UK railways lagging behind on electrification

Rail campaigners have declared that Britain has “a lot of catching up to do” after latest figures show the proportion of the network that is electrified has remained virtually unchanged over the past decade.

Of the 2,776km of rail track in Scotland, only 25.3 per cent, or 711km, of that has been electrified. Picture: John Devlin
Of the 2,776km of rail track in Scotland, only 25.3 per cent, or 711km, of that has been electrified. Picture: John Devlin

Analysis of data from the Office of Rail and Road (ORR) shows that 33 per cent of track is electrified, compared with 32 per cent in 2004/5.

The ORR report states there was a net increase in electrified track of only 21 miles during the 2010-15 coalition government – three miles less than what was achieved under the 2005-10 Labour government.

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Bruce Williamson, spokesman for independent campaign group Railfuture, said: “We’ve got a lot of catching up to do. Switzerland has 100 per cent rail electrification and most of our European counterparts have a much higher proportion than we have.”

He said there was “a whole load of negative consequences” from the shortage of electrification, such as slower and less reliable journeys for passengers, and more expensive and inefficient trains.

Of the 2,776km of rail track in Scotland, 25.3 per cent (711km) is electrified.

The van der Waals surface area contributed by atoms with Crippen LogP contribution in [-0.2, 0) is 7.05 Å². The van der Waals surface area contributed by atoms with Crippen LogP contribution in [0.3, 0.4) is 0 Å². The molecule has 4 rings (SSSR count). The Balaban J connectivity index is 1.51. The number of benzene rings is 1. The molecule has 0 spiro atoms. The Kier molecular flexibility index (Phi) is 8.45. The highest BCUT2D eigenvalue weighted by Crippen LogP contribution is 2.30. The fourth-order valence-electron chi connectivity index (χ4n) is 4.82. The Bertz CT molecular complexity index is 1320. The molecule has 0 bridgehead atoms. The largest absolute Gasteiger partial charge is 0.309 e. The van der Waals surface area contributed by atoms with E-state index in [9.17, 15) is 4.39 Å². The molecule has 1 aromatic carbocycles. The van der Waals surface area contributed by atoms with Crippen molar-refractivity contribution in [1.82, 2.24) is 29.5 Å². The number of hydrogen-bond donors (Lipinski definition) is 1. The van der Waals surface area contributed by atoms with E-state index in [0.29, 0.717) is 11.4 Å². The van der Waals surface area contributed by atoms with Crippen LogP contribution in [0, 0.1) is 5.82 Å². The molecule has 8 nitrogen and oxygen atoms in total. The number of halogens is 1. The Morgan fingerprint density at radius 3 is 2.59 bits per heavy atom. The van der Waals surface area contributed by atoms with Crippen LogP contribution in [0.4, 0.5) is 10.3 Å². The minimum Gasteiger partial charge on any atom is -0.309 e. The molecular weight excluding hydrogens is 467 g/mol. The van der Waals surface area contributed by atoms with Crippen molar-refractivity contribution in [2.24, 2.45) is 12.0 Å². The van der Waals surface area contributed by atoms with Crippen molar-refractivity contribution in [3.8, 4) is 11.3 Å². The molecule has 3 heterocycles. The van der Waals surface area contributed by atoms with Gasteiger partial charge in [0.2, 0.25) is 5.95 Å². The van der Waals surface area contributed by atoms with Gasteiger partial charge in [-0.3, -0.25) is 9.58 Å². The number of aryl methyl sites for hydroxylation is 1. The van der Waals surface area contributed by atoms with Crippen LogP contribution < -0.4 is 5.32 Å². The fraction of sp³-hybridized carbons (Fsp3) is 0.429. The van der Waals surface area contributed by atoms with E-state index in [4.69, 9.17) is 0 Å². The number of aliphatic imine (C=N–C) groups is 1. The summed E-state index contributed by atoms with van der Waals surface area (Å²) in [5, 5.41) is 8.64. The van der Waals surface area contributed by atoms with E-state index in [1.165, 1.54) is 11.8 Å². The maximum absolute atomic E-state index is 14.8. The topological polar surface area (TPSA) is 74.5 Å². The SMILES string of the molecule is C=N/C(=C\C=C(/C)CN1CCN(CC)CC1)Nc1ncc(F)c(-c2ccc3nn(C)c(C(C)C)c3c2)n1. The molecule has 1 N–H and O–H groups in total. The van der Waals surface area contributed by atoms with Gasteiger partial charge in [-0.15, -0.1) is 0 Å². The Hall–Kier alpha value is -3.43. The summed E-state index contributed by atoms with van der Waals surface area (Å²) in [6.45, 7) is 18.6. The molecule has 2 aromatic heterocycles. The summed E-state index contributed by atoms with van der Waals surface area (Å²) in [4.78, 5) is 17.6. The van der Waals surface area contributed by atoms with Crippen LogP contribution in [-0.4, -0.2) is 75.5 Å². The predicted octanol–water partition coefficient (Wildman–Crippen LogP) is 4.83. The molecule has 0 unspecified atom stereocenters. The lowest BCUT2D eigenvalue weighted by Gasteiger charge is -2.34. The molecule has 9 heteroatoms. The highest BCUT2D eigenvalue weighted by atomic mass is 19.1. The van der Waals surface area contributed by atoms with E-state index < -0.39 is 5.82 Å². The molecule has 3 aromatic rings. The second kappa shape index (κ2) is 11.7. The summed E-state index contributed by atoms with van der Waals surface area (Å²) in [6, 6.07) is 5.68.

The Scottish Government is currently committed to a substantial rolling programme of electrification such as the Airdrie to Bathgate Railway and the £12 million Paisley Canal electrification project.

Work is also now completed on the £80m pound electrification of the Cumbernauld line, which is the first major electrification element of the Edinburgh Glasgow Improvement Programme.

MPs published a report last week which raised concerns about rail investment in the UK.

The House of Commons Public Accounts Committee found there is ‘far too much uncertainty’ over costs and delivery dates for electrification schemes.

Chris Jackson, editor in chief of Railway Gazette Group, said electrification was “derailed by privatisation” as it was difficult to put together proposals for the work because costs and benefits were attributable to different sectors of the network.

A Department for Transport (DfT) spokesman said: “We have embarked on the biggest modernisation of the railways since the Victorian times to transform the network and deliver significant benefits for passengers.”

Although the ORR data show the net increase in electrification since 2010 is 21 miles, the DfT said it has “delivered 50 miles of electrified track” in that period.